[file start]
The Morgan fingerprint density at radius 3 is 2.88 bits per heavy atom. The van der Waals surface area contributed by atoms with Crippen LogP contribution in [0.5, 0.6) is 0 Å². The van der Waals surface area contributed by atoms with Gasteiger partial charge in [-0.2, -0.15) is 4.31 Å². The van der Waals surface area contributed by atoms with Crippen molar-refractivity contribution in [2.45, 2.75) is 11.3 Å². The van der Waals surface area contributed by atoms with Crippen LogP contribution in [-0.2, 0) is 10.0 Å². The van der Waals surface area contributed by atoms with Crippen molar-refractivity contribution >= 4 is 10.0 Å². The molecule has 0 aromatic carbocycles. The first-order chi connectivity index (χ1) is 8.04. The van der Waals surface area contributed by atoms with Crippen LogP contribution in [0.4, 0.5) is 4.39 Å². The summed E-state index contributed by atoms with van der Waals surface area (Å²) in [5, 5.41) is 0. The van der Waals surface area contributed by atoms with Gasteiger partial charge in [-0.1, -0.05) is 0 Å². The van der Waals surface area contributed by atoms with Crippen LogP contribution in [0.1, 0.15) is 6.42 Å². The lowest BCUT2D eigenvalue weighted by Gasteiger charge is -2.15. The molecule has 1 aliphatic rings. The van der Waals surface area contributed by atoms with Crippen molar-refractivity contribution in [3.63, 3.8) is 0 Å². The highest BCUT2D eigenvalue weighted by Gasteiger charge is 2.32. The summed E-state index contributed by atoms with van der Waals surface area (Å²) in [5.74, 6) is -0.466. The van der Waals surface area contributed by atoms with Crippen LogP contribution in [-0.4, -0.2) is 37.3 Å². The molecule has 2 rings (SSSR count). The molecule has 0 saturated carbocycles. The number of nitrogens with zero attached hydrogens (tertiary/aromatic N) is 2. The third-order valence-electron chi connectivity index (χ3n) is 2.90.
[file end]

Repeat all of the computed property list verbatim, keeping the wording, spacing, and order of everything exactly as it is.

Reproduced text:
The Morgan fingerprint density at radius 3 is 2.88 bits per heavy atom. The van der Waals surface area contributed by atoms with Crippen LogP contribution in [0.5, 0.6) is 0 Å². The van der Waals surface area contributed by atoms with Gasteiger partial charge in [-0.2, -0.15) is 4.31 Å². The van der Waals surface area contributed by atoms with Crippen molar-refractivity contribution in [2.45, 2.75) is 11.3 Å². The van der Waals surface area contributed by atoms with Crippen LogP contribution in [-0.2, 0) is 10.0 Å². The van der Waals surface area contributed by atoms with Crippen molar-refractivity contribution >= 4 is 10.0 Å². The molecule has 0 aromatic carbocycles. The first-order chi connectivity index (χ1) is 8.04. The van der Waals surface area contributed by atoms with Crippen LogP contribution in [0.4, 0.5) is 4.39 Å². The summed E-state index contributed by atoms with van der Waals surface area (Å²) in [5, 5.41) is 0. The van der Waals surface area contributed by atoms with Gasteiger partial charge in [-0.1, -0.05) is 0 Å². The van der Waals surface area contributed by atoms with Crippen LogP contribution in [0.1, 0.15) is 6.42 Å². The lowest BCUT2D eigenvalue weighted by Gasteiger charge is -2.15. The molecule has 1 aliphatic rings. The van der Waals surface area contributed by atoms with Crippen molar-refractivity contribution in [3.63, 3.8) is 0 Å². The highest BCUT2D eigenvalue weighted by Gasteiger charge is 2.32. The summed E-state index contributed by atoms with van der Waals surface area (Å²) in [5.74, 6) is -0.466. The van der Waals surface area contributed by atoms with Crippen LogP contribution in [-0.4, -0.2) is 37.3 Å². The molecule has 2 rings (SSSR count). The molecule has 0 saturated carbocycles. The number of nitrogens with zero attached hydrogens (tertiary/aromatic N) is 2. The third-order valence-electron chi connectivity index (χ3n) is 2.90.